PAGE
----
The Oxford Internet Institute, the world’s first truly multi-disciplinary Internet institute based within a major university, held its launch conference on the 27 September 2002, with nearly 300 people attending and incredible support expressed for the new department. The conference focused on the need to ensure closer integration between research and policy-making in this field. As a first step in this process, ‘Casting a Wider Net: Integrating Research and Policy on the Social Impacts of the Internet’ brought together key figures from industry, academia and politics to discuss how this might be achieved.

Stephen Timms MP, the Minister for e-Commerce applauded this vision in his keynote speech at the conference, saying that: “The Internet has already transformed the way we live, communicate and do business. And the transformation is far from over. Closer links between research, policy and practice are essential to help us make the most of this technology. The establishment of the OII is an important, and welcome, step in this direction.”

The OII has been established to undertake research into the Internet’s implications for society. Professor William Dutton, first Director of the OII, explained the importance of this work and laid out his vision for the Institute’s future: “The OII will conduct world-class research that engages policy and practitioner communities in the UK and globally. Given the importance of this technology, we need to develop a far more sophisticated understanding of the ways that social and institutional factors shape the Internet and its implications for society if public policy is to provide a genuinely helpful framework for its advancement.”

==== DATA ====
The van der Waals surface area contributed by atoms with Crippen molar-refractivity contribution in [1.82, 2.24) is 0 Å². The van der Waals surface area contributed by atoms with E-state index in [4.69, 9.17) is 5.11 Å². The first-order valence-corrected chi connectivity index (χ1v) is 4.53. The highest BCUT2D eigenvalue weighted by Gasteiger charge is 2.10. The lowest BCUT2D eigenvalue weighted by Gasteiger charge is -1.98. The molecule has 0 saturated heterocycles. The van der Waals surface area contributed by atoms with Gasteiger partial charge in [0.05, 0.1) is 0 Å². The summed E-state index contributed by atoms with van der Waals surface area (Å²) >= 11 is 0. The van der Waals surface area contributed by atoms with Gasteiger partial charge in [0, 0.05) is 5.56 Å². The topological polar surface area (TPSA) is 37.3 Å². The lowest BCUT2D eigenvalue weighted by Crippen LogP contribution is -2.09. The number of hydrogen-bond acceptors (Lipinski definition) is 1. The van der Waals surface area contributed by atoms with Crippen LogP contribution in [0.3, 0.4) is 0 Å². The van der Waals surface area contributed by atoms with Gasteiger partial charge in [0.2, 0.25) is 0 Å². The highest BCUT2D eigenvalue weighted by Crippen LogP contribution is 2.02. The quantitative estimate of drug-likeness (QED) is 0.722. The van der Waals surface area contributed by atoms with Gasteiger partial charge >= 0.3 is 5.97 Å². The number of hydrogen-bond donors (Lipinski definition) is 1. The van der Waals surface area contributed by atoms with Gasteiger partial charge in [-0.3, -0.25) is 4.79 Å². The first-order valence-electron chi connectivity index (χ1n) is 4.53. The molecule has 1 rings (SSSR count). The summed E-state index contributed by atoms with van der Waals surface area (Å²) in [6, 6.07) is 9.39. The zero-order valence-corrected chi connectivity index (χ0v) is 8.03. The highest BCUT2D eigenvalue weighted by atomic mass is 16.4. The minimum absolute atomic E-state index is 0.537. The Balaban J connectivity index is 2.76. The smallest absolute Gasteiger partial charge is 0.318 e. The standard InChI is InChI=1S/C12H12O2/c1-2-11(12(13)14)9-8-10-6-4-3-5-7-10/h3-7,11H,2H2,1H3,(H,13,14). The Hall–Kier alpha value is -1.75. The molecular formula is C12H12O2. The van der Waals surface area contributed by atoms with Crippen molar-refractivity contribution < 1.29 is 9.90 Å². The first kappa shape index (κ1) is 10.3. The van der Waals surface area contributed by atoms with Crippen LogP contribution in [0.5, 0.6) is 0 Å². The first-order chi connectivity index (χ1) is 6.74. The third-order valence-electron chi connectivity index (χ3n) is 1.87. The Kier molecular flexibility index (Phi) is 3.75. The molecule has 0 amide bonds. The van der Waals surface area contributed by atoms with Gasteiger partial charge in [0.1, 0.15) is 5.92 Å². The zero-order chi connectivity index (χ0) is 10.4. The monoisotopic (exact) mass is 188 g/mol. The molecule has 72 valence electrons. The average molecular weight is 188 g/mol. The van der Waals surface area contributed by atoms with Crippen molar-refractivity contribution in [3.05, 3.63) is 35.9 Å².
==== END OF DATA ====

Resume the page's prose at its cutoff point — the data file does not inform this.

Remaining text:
In the light of this vision, the conference sessions asked delegates to identify key issues which the Institute’s research might address. Although a wide range of topics were suggested, common themes emerged around the importance of maintaining a healthy scepticism towards frequently stated assumptions concerning the Internet’s societal effects and the need to find a common language within which the various sectors could communicate.

Speakers at the conference included Ben Verwaayen, CEO of the BT Group, Professor Eli Noam of Columbia University, Professor Barbara Simons of Stanford University, Professor Steve Woolgar of Oxford University and Derek Wyatt, Labour MP for Sittingbourne and Sheppey.